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How Much Weight Can A Pony Carry?

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Since the domestication of the horse, equestrians have debated how much weight their horse or pony can safely carry. If you’re wondering how much weight your pony can carry? A pony can typically carry between 10-20% of its body weight. This depends on a variety of factors including the ponies soundness, level of fitness and the amount of work required.

Keep reading to dig a little deeper into this perplexing problem.

The 20% Rule

Many equestrians follow the 20% rule of thumb. They believe that a horse or pony can safely carry up to 20% of his body weight.

This figure is somewhat backed by historical evidence – old US army specifications dictate that “American mules can carry up to 20 percent of their body weight (150 to 300 pounds) for 15 to 20 miles per day in mountains” (source).

A mule (which is a particularly strong cross between a horse and a donkey) is often used as a pack animal, and is well-suited for carrying heavy loads. But what about ponies?

Ponies are Strong for Their Size

 A pony’s breed, workload, fitness level, and temperament will all determine how much weight he can safely carry.

For example, a slender hunter pony may routinely carry lighter loads than a stocky working pack pony in the mountains.

Many pony breeds developed in mountainous regions, carrying heavy loads of goods up and down steep trails.

Shetland ponies are some of the smallest equines in the world – but they’re also some of the strongest. Shetland ponies can often pull more than twice their body weight, and carry over 100 pounds on their backs. (source)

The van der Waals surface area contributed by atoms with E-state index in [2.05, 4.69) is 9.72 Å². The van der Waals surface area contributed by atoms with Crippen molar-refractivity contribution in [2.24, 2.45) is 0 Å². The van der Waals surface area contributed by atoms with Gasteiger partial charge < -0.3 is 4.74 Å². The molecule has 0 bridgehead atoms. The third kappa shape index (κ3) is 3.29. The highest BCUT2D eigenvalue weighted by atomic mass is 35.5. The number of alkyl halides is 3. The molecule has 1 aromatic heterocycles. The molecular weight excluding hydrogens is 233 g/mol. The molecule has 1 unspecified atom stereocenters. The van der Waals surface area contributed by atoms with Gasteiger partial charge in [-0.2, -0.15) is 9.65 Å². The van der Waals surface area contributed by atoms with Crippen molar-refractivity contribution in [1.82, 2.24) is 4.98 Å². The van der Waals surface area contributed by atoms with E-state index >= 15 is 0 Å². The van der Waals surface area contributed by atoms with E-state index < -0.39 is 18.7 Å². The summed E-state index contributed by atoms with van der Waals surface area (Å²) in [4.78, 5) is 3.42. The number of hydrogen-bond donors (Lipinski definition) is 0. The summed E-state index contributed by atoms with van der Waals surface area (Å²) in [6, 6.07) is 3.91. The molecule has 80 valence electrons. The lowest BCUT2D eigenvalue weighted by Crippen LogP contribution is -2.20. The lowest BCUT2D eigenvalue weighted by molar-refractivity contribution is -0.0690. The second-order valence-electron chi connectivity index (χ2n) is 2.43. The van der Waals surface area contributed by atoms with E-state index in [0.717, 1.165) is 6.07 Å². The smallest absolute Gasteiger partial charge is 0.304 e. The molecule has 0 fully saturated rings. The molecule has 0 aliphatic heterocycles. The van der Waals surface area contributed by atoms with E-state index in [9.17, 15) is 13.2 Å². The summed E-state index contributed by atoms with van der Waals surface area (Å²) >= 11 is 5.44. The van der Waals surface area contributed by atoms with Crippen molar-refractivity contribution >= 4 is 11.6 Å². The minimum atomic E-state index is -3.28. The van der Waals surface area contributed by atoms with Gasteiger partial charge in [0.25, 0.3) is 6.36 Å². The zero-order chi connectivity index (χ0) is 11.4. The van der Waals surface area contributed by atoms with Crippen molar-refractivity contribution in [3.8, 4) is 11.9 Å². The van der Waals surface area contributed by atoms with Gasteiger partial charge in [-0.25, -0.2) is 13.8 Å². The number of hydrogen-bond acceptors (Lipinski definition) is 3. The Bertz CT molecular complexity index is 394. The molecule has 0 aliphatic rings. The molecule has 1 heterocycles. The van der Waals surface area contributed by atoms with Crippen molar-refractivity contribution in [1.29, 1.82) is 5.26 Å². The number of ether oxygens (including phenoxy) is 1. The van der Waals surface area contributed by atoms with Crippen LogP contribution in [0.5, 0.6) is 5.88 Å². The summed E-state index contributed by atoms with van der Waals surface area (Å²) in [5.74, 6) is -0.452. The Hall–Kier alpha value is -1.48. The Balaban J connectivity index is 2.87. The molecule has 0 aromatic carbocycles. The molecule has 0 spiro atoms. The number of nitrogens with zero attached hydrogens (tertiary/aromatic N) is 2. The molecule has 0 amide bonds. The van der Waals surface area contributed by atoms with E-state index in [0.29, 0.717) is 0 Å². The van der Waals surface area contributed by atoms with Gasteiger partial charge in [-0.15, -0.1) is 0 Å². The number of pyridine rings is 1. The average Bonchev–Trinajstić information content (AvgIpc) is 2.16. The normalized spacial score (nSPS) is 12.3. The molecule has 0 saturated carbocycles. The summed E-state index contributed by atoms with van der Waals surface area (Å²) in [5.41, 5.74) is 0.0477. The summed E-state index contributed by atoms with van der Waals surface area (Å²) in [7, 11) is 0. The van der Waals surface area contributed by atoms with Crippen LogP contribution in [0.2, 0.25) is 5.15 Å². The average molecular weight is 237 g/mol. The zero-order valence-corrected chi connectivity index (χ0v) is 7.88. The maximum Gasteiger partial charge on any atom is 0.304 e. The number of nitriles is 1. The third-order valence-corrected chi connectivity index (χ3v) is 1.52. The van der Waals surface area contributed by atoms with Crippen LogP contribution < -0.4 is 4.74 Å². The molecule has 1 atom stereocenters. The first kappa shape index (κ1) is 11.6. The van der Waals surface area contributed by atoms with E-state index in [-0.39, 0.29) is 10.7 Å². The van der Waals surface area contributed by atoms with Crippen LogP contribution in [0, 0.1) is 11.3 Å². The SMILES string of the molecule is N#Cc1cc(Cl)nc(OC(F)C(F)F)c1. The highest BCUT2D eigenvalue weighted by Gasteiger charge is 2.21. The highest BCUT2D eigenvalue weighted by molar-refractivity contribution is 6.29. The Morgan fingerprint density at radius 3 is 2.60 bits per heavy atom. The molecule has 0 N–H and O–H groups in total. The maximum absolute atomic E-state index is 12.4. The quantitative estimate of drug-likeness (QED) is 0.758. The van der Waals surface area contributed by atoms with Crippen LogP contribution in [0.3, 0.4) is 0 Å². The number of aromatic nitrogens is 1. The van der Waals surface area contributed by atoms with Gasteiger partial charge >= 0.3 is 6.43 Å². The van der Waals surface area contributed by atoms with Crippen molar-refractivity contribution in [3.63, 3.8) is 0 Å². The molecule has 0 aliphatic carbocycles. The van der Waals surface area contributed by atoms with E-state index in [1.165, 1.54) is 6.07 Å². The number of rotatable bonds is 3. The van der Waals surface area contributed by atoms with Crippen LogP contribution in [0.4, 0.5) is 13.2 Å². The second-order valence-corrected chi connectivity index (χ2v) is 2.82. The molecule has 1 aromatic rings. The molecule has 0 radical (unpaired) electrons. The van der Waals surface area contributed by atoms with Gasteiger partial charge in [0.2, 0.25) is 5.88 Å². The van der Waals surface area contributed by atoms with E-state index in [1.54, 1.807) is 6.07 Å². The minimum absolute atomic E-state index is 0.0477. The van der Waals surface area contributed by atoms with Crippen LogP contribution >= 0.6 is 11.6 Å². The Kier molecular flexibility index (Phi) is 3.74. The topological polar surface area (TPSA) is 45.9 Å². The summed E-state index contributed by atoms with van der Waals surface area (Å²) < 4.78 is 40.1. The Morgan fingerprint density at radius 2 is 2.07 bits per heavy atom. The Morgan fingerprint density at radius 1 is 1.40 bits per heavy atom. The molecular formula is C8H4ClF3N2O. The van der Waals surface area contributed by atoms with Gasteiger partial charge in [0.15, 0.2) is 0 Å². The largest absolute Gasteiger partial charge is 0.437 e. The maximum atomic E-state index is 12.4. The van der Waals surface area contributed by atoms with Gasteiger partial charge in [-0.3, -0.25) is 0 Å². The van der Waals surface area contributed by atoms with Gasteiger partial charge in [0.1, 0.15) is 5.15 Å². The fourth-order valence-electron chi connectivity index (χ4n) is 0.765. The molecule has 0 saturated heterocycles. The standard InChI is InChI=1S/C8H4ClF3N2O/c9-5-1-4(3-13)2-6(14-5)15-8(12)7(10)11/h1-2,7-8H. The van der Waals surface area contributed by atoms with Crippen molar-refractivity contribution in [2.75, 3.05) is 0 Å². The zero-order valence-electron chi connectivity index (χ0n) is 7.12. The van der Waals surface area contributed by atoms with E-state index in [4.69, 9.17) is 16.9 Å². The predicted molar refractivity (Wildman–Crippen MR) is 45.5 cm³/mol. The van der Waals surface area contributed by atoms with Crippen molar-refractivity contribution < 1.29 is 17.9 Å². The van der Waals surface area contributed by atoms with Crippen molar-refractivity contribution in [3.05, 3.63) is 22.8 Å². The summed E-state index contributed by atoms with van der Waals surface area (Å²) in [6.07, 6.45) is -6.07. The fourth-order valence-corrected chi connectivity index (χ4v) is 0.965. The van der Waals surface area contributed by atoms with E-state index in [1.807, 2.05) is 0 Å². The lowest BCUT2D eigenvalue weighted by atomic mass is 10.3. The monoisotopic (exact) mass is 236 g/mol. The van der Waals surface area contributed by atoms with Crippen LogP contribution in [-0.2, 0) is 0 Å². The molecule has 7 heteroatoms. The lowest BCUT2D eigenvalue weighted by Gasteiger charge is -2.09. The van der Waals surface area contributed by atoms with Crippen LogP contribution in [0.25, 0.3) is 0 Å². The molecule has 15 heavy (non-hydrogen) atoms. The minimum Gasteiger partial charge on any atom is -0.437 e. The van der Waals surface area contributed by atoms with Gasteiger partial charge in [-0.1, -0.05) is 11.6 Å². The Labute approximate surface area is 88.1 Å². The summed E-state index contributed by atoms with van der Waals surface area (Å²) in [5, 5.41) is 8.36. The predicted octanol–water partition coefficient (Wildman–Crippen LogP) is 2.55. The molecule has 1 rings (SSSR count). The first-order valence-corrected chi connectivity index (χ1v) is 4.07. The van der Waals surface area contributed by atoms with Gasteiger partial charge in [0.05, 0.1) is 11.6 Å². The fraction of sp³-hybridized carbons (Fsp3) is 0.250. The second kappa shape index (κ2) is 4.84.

How Much Weight Can a Pony Carry? It’s Math!

Horses and ponies range in size and weight, just like people. On average, a pony between 9 and 14 hands may weigh between 400 and 800 pounds.

Following the 20% rule, this means that a pony can generally carry a person (including tack) who weighs between 80 and 160 pounds. This is why ponies are usually ridden by children, or smaller adults.  

An exceptionally tall and stocky pony that weighs 1,000 pounds or more could probably handle a 200-pound load, but most ponies fall below this threshold.

The Science of Weight

Horses and ponies were first domesticated to be useful beasts of burden, transporting people and goods on their backs for hundreds of miles.

Scientific studies have shown that added weight puts stress not only on a pony’s back, but on the rest of his joints as well. The heavier the load, the higher the stress – and the higher the likelihood of injury. (source)

Imagine if you suddenly decided to go backpacking, with no training or preparation. Throwing a heavy backpack on your back and climbing miles of steep trails would probably result in some soreness or injury, no matter what your fitness level. The same is true for ponies. 

A pony of any breed who is in poor condition will not be able to carry the same amount of weight as a stocky pony with a high level of fitness for the task.

You should always make sure your pony is sound and ready for work, and build him up gradually for the tasks he’s being asked to do. After all, you wouldn’t try to lift heavy weights in the gym without training first, would you?

10% Maximum for Peak Performance

The cat cowboy riding a horse grazes cows.

There’s a reason that Thoroughbred jockeys weigh so little, and why children serve as jockeys for the Shetland Grand National. The smaller the rider, the more likely it is that the pony can perform at peak levels.

In fact, one British study suggests that riders who weigh more than 15% of their horse’s weight could be causing serious damage to the horse’s joints. (source)

However, most equestrians are not seeking to become national champions in their chosen sport. While riders should be mindful of their size, the size of their mount, and the activities they’re asking him to do, a rider’s weight is only one factor to consider.

A pony’s welfare should always be paramount. Riders should be smart, exercise caution, and not overload their ponies. Once a child has outgrown his beloved steed, it’s time to find him a horse who can carry him.